Mad Money

Cramer decodes the mystery of why the market’s fear gauge suddenly spiked last week

Cramer decodes the mystery of why the market’s fear gauge suddenly spiked last week

Given the incredible run that the stock market has had since the election, Jim Cramer thinks it is time to find out if there are any warning signs that the market should be taking more seriously.

The first flag to hit his radar was the Weekly Investors Intelligence survey of bullish and bearish newsletter writers. In its latest report, the number of bulls was at 60.2 percent, with only 18.4 percent bears and 21.4 percent anticipating a correction.

"When everybody's bullish, it means there is no one left to buy. A healthy rally needs plenty of bears who can be persuaded to change their minds," the "Mad Money" host explained.

Otherwise, stocks can run out of fuel. Historically, if the bullish percentage goes above 60 percent it is an indication that investors are getting complacent and the market is about to top out.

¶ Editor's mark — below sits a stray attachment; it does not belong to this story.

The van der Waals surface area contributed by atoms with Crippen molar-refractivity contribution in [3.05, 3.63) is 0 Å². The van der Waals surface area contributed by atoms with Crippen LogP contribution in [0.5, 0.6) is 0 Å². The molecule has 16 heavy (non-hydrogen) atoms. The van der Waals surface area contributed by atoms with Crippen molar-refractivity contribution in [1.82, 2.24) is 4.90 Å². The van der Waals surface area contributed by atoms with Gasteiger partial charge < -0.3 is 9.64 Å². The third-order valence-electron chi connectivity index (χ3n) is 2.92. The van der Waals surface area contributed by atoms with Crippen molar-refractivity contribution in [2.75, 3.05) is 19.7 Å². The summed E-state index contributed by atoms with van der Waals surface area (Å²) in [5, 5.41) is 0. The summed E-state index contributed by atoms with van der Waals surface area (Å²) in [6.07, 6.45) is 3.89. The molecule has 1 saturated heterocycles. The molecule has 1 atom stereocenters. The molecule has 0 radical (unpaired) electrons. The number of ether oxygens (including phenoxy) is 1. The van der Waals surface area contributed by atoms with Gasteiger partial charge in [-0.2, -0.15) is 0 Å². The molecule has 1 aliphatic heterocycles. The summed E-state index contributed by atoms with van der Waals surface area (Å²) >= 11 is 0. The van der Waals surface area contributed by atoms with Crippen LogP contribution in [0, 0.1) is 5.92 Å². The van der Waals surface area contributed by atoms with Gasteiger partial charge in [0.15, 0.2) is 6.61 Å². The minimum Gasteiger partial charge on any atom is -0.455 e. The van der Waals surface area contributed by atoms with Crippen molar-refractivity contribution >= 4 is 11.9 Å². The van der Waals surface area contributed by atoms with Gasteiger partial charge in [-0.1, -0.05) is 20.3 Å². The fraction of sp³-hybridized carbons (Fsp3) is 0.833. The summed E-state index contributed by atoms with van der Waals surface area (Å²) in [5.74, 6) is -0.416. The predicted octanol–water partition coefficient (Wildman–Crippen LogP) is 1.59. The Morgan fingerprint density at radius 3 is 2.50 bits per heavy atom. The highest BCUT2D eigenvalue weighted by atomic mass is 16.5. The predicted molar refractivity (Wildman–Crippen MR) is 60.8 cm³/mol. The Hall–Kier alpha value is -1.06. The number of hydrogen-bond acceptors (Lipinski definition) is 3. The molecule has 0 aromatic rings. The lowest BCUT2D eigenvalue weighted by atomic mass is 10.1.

To find out if investors are getting complacent, Cramer spoke with Mark Sebastian, a technician and co-founder of and Cramer's colleague at RealMoney. Sebastian is an expert when it comes to the CBOE Volatility Index (VIX), which measures the level of volatility that traders are expecting in the near future.

Many investors use the VIX as a proxy to determine the level of fear in the market. Right now that level of fear is very low, with the VIX currently trading around 12.

Typically the VIX tends to move in the opposite direction of the stock market. So when stocks rise, the VIX falls to represent less fear represented in the market, and vice versa.

However, Sebastian found something very bizarre occurred in the VIX at the end of 2016. Going back to the election, the VIX's behavior was very normal in the wake of Donald Trump's victory. As the rose, the VIX dropped lower.

Sebastian noted that while the market was down about 1 percent the last week of 2016, the VIX suddenly spiked more than 14 percent going into the long weekend. This is usually a very quiet period for the market, so he was concerned about the large increase in the fear gauge.

This suddenly reversed on Tuesday when the market popped and the VIX fell. Somehow it is now back to normal.

"Rather than being a genuine sign that we should be worried, it was more a factor of low volume, combined with some tax-loss selling and the fear of a New Year's terror event," Cramer said.

So, while the latest Investors Intelligence survey was a red flag to Cramer, Sebastian's read on the VIX indicated that the market is poised to head higher. Based on his analysis, he anticipates that a major reversal will not occur without a largely negative catalyst.

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